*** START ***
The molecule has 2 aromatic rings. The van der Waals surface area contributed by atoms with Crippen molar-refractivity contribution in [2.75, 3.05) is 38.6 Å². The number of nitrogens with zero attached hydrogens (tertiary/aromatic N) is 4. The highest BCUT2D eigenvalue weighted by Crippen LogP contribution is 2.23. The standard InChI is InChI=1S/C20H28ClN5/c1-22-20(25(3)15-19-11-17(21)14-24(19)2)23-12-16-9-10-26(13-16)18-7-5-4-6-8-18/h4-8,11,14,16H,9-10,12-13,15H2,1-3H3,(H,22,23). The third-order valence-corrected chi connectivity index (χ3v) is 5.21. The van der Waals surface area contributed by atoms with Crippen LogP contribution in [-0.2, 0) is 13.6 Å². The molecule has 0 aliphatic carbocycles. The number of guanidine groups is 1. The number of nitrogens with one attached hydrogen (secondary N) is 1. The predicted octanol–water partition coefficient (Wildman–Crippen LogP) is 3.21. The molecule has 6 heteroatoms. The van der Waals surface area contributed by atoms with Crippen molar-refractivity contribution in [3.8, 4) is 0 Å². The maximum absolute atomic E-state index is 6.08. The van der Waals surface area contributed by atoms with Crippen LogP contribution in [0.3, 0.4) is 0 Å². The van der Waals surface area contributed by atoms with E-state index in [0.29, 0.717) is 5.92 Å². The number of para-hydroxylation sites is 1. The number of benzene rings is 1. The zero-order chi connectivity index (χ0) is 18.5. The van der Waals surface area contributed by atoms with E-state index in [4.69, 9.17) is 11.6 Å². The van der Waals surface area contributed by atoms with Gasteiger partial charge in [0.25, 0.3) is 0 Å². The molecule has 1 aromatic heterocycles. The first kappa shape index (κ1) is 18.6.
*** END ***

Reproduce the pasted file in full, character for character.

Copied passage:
The molecule has 2 aromatic rings. The van der Waals surface area contributed by atoms with Crippen molar-refractivity contribution in [2.75, 3.05) is 38.6 Å². The number of nitrogens with zero attached hydrogens (tertiary/aromatic N) is 4. The highest BCUT2D eigenvalue weighted by Crippen LogP contribution is 2.23. The standard InChI is InChI=1S/C20H28ClN5/c1-22-20(25(3)15-19-11-17(21)14-24(19)2)23-12-16-9-10-26(13-16)18-7-5-4-6-8-18/h4-8,11,14,16H,9-10,12-13,15H2,1-3H3,(H,22,23). The third-order valence-corrected chi connectivity index (χ3v) is 5.21. The van der Waals surface area contributed by atoms with Crippen LogP contribution in [-0.2, 0) is 13.6 Å². The molecule has 0 aliphatic carbocycles. The number of guanidine groups is 1. The number of nitrogens with one attached hydrogen (secondary N) is 1. The predicted octanol–water partition coefficient (Wildman–Crippen LogP) is 3.21. The molecule has 6 heteroatoms. The van der Waals surface area contributed by atoms with Crippen molar-refractivity contribution in [3.8, 4) is 0 Å². The maximum absolute atomic E-state index is 6.08. The van der Waals surface area contributed by atoms with Crippen LogP contribution in [0.3, 0.4) is 0 Å². The van der Waals surface area contributed by atoms with E-state index in [0.29, 0.717) is 5.92 Å². The number of para-hydroxylation sites is 1. The number of benzene rings is 1. The zero-order chi connectivity index (χ0) is 18.5. The van der Waals surface area contributed by atoms with E-state index in [4.69, 9.17) is 11.6 Å². The van der Waals surface area contributed by atoms with Gasteiger partial charge in [0.25, 0.3) is 0 Å². The molecule has 1 aromatic heterocycles. The first kappa shape index (κ1) is 18.6.